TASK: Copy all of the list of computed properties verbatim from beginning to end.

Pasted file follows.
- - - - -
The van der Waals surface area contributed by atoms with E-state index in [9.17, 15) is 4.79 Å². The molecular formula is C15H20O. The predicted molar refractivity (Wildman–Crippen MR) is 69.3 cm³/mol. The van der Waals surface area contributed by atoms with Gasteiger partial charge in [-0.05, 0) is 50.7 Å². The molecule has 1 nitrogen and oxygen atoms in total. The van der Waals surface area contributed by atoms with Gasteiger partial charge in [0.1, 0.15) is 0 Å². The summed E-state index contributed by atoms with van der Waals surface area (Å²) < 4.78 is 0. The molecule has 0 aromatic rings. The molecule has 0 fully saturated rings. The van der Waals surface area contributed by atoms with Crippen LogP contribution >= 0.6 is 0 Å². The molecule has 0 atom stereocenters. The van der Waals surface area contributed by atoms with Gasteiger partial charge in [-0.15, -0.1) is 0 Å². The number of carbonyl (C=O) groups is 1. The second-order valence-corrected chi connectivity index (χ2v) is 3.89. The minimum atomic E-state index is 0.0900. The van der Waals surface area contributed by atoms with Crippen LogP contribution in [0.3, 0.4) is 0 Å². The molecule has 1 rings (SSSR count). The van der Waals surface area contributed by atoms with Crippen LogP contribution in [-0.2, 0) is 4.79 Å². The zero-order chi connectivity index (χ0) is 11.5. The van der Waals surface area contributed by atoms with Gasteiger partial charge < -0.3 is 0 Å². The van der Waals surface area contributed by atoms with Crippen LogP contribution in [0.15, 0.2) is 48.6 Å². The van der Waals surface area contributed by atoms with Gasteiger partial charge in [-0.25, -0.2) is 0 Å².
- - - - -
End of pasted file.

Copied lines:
The van der Waals surface area contributed by atoms with E-state index in [9.17, 15) is 4.79 Å². The molecular formula is C15H20O. The predicted molar refractivity (Wildman–Crippen MR) is 69.3 cm³/mol. The van der Waals surface area contributed by atoms with Gasteiger partial charge in [-0.05, 0) is 50.7 Å². The molecule has 1 nitrogen and oxygen atoms in total. The van der Waals surface area contributed by atoms with Gasteiger partial charge in [0.1, 0.15) is 0 Å². The summed E-state index contributed by atoms with van der Waals surface area (Å²) < 4.78 is 0. The molecule has 0 aromatic rings. The molecule has 0 fully saturated rings. The van der Waals surface area contributed by atoms with Crippen LogP contribution >= 0.6 is 0 Å². The molecule has 0 atom stereocenters. The van der Waals surface area contributed by atoms with Gasteiger partial charge in [-0.15, -0.1) is 0 Å². The number of carbonyl (C=O) groups is 1. The second-order valence-corrected chi connectivity index (χ2v) is 3.89. The minimum atomic E-state index is 0.0900. The van der Waals surface area contributed by atoms with Crippen LogP contribution in [0.3, 0.4) is 0 Å². The molecule has 1 rings (SSSR count). The van der Waals surface area contributed by atoms with Crippen LogP contribution in [-0.2, 0) is 4.79 Å². The zero-order chi connectivity index (χ0) is 11.5. The van der Waals surface area contributed by atoms with Gasteiger partial charge < -0.3 is 0 Å². The van der Waals surface area contributed by atoms with Crippen LogP contribution in [0.15, 0.2) is 48.6 Å². The van der Waals surface area contributed by atoms with Gasteiger partial charge in [-0.25, -0.2) is 0 Å².